If you are familiar with hydraulic cylinders, you understand that they are, to a very large extent, created equally. They are basic and essential workhorses, being employed in a wide variety of industries to perform various functions. Without their small but vital part in the workday world, so much lifting, toting and moving would not be accomplished. Among the various types of hydraulic cylinders, one is a bit more unique than its family members. This is the telescopic cylinder.
The “Abnormal” Telescopic Cylinder
The telescopic cylinder is known also called the multi-stage cylinder or a telescoping cylinder. Both names apply to its assembly. While most cylinders are constructed in a very similar fashion, with a piston and a cylindrical container, the telescopic cylinder presents a slight variation. It is sectional in construction.
The cylinder contains not one, but several collapsible units. These are several cylindrical rods. They are referred to as stages or sleeves and handle the telescopic cylinder being given the name telescopic. They fit inside each other in a uniform fashion with the sleeve at the bottom being the largest and the one at the top the smallest.
When pressure is exerted on the largest stage, the extensions start to extend. The largest one, he barrel or main, emerges first. It is then followed as demanded by each consecutive stage. The final stage to end the extensions is the smallest one called the plunger. The number of stages or sleeves that usually emerge ranges between 4 and 5 with 6 being the maximum allowable. In the retraction, the entire process repeats itself only with each stage falling into the other, the largest or barrel leading the charge.
The amount of pressure that results in an extension of the telescopic cylinder relies on the size of the load as well as the effective region. This is why the barrel extends first. If the pressure and flow remain constant, the movement will proceed from the barrel with the largest force but the slower speed to progress through the stages until it ends the movement of force with the smallest force but the greatest speed.
A telescopic cylinder can be single or double acting with the former representing the simplest design of this type of cylinder. In both instances, the extension pattern is identical. The largest barrel always returns first to provide a point of landing for the other stages or sleeves. The reasons they are also used is the same:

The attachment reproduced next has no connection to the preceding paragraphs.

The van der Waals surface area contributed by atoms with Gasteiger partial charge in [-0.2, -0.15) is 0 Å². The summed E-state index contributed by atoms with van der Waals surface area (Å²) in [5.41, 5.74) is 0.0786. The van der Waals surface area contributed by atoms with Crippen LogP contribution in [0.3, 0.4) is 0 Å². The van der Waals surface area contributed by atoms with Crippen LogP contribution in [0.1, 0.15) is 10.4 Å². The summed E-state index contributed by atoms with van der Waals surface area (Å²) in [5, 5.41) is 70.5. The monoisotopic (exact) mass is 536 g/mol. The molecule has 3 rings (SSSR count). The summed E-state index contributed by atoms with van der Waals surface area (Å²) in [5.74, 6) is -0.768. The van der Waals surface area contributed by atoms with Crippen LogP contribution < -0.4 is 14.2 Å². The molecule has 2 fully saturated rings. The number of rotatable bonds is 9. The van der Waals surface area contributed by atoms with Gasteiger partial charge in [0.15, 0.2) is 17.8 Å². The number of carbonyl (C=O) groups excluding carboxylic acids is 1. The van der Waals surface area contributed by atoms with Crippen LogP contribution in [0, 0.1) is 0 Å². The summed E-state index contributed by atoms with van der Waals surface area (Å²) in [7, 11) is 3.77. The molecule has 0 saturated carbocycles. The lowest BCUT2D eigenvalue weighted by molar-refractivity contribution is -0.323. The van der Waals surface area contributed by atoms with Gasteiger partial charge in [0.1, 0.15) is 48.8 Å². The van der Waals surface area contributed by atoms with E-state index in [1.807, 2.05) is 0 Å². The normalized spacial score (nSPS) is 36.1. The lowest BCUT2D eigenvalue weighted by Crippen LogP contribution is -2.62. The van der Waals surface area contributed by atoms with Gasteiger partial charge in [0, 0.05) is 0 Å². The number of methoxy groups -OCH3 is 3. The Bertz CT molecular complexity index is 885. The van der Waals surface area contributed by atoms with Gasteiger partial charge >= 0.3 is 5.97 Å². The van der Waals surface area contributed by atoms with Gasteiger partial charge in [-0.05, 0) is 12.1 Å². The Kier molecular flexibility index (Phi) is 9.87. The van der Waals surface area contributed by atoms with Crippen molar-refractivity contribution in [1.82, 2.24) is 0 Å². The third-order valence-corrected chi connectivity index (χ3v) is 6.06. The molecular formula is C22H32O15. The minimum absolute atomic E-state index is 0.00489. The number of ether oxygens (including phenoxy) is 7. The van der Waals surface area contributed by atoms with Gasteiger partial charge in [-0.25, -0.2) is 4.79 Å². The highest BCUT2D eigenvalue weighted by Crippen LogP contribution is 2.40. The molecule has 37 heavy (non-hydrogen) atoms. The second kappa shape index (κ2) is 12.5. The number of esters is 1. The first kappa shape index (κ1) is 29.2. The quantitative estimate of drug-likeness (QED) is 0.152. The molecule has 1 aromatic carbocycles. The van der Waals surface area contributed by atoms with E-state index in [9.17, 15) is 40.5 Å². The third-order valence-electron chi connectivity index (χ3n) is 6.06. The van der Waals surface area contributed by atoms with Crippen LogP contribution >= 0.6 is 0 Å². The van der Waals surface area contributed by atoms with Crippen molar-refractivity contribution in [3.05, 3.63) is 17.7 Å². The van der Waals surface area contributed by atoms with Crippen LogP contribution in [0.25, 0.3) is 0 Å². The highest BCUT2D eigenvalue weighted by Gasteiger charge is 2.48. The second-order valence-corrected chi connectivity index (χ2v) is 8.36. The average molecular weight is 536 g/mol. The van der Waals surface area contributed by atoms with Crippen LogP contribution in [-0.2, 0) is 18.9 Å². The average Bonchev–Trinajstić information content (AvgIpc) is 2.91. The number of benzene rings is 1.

* Space: A telescopic cylinder can easily work within a limited amount of space where retraction demands it
* Stroke: It can provide the same strength or force of stroke as other cylinders can
* Cost-Effective: It proves to be cost-effective for what it delivers
The Telescopic Cylinder: Purpose Built
Those who employ the telescopic cylinder do so with a specific purpose in mind. They have a need to fit into a more confined space and perform correctly. For aerial platforms and dump trucks, the pack-ejector on garbage trucks and transfer trailers, the best performance is accomplished by a telescopic cylinder. A telescopic cylinder, after all, can reach for the sky without fear of crashing the load or piece of equipment harshly and catastrophically back on the earth.
If you are searching for the highest quality and most durable hydraulic cylinders in the industry, make sure you check out the products of Southern Hydraulic Cylinder, Inc. Founded in 1989, we continue to adhere to our original vision – quality and innovation in our line of cylinders, including the Telescopic Cylinder. To discover how we are there to ensure you only get the best, visit our site at http://www.southhydcyl.com/.